Summer Tips

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Bee Stings

For ordinary bee stings that do not cause an allergic reaction,home treatment is usually enough. Multiple stings or an allergic reaction, on the other hand, can be a medical emergency that requires immediate treatment. Please contact your doctor or go to the closest emergency room if you are having an anaphylactic attack.

If a bee stings you or your child, the following steps may help ease the swelling and itching often associated with large local reactions:

  • If you can, remove the stinger as soon as possible, such asby scraping it off with a fingernail. Don't try to remove a stinger below the skin surface. A stinger may not be present, as Only bees leave their stingers. Other stinging insects, such as wasps, do not.
  • Wash the affected area with soap and water.
  • Apply a cold compress.
  • Take an over-the-counter pain reliever as needed. You might try ibuprofen (Advil, Motrin IB, others) to help ease discomfort.
  • If the sting is on an arm or leg, elevate it.
  • Apply hydrocortisone cream or calamine lotion to ease redness, itching, or swelling.
  • If itching or swelling is bothersome, take an oral antihistamine that contains diphenhydramine (Benadryl) chlorpheniramine.
  • Avoid scratching the sting area. This will worsen itching and swelling and increase your risk of infection.
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Poison Ivy

Poison ivy treatments are usually limited to self-care methods. And the rash typically goes away on its own in two to three weeks. But the itching can be hard to deal with and make it difficult to sleep. If you scratch your blisters, they may become infected.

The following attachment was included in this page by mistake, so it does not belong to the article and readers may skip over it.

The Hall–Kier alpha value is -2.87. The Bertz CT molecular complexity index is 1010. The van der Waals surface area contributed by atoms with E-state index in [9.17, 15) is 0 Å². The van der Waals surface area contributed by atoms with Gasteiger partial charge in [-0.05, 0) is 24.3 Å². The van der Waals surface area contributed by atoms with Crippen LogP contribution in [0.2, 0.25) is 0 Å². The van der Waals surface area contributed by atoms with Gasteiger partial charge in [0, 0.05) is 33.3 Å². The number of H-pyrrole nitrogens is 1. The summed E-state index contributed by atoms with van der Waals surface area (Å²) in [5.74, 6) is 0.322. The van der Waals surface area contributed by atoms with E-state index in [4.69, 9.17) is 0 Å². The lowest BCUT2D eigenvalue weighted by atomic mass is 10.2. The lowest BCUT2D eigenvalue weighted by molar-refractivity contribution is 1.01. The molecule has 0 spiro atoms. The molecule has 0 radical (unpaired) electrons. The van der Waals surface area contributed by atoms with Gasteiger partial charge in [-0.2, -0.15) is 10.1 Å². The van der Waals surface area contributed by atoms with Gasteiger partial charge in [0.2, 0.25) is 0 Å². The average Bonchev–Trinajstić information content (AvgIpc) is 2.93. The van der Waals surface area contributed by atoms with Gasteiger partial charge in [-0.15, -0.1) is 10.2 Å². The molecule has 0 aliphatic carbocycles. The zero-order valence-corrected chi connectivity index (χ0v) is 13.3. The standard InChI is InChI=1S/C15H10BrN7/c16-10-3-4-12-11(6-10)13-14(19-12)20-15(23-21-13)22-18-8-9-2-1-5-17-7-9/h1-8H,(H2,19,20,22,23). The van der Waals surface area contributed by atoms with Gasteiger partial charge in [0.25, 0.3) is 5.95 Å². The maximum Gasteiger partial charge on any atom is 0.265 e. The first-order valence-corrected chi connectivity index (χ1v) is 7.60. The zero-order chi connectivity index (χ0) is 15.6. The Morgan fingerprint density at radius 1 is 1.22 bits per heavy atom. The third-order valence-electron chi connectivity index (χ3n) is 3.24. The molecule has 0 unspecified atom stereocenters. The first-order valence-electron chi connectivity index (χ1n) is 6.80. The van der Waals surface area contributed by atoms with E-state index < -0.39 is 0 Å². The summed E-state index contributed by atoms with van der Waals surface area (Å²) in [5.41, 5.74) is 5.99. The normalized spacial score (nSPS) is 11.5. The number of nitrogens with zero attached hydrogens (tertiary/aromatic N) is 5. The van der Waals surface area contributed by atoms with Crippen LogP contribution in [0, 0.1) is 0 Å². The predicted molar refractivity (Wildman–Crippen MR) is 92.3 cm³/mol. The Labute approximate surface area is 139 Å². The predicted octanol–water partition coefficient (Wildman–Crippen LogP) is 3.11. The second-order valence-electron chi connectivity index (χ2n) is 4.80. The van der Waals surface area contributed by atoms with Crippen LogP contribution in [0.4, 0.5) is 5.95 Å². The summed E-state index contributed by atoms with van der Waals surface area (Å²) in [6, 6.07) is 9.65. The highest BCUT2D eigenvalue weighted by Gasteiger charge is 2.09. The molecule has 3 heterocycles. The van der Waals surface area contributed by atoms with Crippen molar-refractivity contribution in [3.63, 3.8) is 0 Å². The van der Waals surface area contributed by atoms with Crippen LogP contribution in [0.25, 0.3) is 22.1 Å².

Here are some steps you can take to help control the itching:

  • Apply an over-the-counter corticosteroid cream for the first few days.
  • Apply calamine lotion.
  • Take oral antihistamines, such as diphenhydramine (Benadryl, others), which may also help you sleep better.
  • Soak in a cool-water bath containing an oatmeal-based bath product (Aveeno).
  • Place cool, wet compresses on the affected area for 15 to 30minutes several times a day.

You probably won't need medical treatment for a poison ivy rash unless it spreads widely, persists for more than a few weeks or becomes infected. If you're concerned, you'll probably first see your primary care doctor. He or she might refer you to a doctor who specializes in skin disorders.

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Sunburn

  • If you've been sunburned, it may take two days for the severity of your burn to become evident, and several more days for your skin to begin to heal. Sunburn treatment doesn't heal your skin, but it can offer relief by reducing pain, swelling, and discomfort. If at-home care doesn't help or your sunburn is very severe, your doctor may offer additional treatments for sunburn relief.
  • Take a pain reliever.If needed, an over-the-counter pain reliever such as ibuprofen (Advil, Motrin IB, others) or naproxen sodium (Aleve) may help control the pain and swelling of sunburn, especially if you take it soon after sun exposure. Some types of pain relievers may be applied to your skin as gels.
  • Cool the skin. Apply to the affected skin a clean towel dampened with cool tap water. Or take a cool bath.
  • Apply a moisturizer, lotion, or gel. An aloe vera lotion or gel or calamine lotion may be soothing.
  • Drink water to prevent dehydration.
  • Leave small blisters alone. Don't break them if they are smaller than your little fingernail. If a blister does break, clean it with mild soap and water. Then use an antibiotic ointment on the wound and cover it with a nonstick bandage. If you develop a rash at the site, stop using the ointment, and see a doctor.
  • Treat peeling skin gently. Within a few days, the affected area may begin to peel. This is your body's way of getting rid of the top layer of damaged skin. While your skin is peeling, continue to moisturize.
  • For severe sunburn, try an over-the-counter hydrocortisone cream, which may ease the discomfort.
  • Protect your sunburn from further sun exposure. Stay out of the sun, or protect yourself from sunlight when you go outside.
  • Avoid applying '-caine' products, such as benzocaine.Such creams may irritate the skin or cause an allergic reaction. Benzocaine has been linked to a rare but potentially deadly condition that decreases the amount of oxygen that the blood can carry (methemoglobinemia). Don't use benzocaine in children younger than age 2 without supervision from a health care professional. If you're an adult, never use more than the recommended dose and consider talking with your doctor before using it.